Hillary Clinton’s “historic” nomination demonstrates what’s wrong with the two-party system


Although they were all but over two weeks ago, the Republican and Democratic presidential primaries officially ended on Tuesday when the final states cast their votes. Hillary Clinton’s victory was cheered from sea to shining sea as a historic first. It was only a first if you limit the criteria and historical record to a very specific window. That’s the problem with our party system in the first place.

While she is the first female presidential nominee from the Democratic or Republican parties, those aren’t the only parties in our system. They’re not even the only parties who have won the presidency.

Jill Stein was the Green Party presidential nominee in 2012 and likely will be this year too. Last time, with two largely popular major party candidates, she received 469,501 votes nationwide but no electoral votes. Not even Stein was the first female nominee, though.

In 1872, feminist activist Victoria Woodhull was the nominee for president from the Equal Rights Party. Her vice presidential nominee was famed abolitionist Frederick Douglass, though he never acknowledged the party’s choice of him. Woodhull received a negligible number of votes, if any. She was kept from voting even for herself after being arrested a few days before the election.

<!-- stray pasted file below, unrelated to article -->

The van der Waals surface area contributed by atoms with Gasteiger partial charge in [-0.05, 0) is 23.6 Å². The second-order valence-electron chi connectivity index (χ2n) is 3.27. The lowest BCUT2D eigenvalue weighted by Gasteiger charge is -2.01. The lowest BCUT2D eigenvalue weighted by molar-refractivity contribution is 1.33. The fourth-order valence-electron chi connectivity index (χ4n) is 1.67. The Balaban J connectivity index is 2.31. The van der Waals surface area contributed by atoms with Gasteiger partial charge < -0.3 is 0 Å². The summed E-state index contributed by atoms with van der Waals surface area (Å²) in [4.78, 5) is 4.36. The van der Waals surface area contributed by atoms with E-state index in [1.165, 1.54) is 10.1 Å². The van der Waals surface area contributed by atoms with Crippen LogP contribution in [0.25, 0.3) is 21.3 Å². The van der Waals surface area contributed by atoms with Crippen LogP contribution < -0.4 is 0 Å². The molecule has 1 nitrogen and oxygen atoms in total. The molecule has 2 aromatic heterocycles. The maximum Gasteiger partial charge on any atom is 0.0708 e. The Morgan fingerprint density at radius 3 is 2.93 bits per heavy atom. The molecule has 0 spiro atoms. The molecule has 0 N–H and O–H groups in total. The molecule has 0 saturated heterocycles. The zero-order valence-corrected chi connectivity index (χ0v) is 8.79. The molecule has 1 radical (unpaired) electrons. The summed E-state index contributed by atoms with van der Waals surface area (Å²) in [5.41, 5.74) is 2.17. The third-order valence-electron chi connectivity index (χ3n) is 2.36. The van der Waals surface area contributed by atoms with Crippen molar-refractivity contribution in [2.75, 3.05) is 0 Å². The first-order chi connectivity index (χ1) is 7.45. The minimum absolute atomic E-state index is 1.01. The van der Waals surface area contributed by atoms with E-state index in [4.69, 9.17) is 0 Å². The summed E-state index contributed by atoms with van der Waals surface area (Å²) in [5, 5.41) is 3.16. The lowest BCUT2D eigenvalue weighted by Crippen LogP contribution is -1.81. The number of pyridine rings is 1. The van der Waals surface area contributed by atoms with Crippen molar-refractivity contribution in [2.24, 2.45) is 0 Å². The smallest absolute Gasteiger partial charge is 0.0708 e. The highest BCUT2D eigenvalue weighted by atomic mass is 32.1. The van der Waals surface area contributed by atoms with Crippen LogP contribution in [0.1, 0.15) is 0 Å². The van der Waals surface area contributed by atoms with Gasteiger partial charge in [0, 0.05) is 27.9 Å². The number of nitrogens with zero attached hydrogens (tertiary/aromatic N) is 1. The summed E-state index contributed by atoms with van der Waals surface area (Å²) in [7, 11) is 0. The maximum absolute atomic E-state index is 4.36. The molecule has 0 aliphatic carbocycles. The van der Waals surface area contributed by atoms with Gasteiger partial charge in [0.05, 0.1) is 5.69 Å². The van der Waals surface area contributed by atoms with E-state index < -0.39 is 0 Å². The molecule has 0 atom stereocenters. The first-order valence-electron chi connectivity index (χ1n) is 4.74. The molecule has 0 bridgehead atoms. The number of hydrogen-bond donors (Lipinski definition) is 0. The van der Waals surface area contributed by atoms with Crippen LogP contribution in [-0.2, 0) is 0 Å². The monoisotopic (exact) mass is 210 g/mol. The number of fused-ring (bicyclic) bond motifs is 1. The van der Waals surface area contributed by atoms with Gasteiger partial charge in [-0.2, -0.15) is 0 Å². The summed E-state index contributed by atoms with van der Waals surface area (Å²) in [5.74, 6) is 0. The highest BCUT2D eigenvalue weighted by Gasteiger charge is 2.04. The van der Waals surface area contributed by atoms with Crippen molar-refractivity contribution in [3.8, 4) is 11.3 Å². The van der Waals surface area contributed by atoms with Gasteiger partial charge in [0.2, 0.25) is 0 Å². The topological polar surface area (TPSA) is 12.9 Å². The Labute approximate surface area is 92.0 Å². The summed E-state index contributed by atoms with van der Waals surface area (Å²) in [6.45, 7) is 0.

There has even been a woman to receive support in the general election Electoral College. In 1972, exactly 100 years after the first woman nominee, Tonie Nathan, the vice presidential nominee for the recently formed Libertarian Party, became the first woman to receive an electoral vote. A Virginia Republican elector dissatisfied with Nixon chose to swing his votes to the Libertarian ticket instead.

That’s the problem with these perpetual list of historic firsts. In order to keep adding to them, the criteria for inclusion have to be continually diluted.

Yes, Hillary Clinton is the first woman nominated for president from one of the two major parties at the time. No, she’s not the first woman nominated for president. No, she’s not the first woman to receive votes in a presidential election, not even electoral votes. But break out the ticker tape, I guess.


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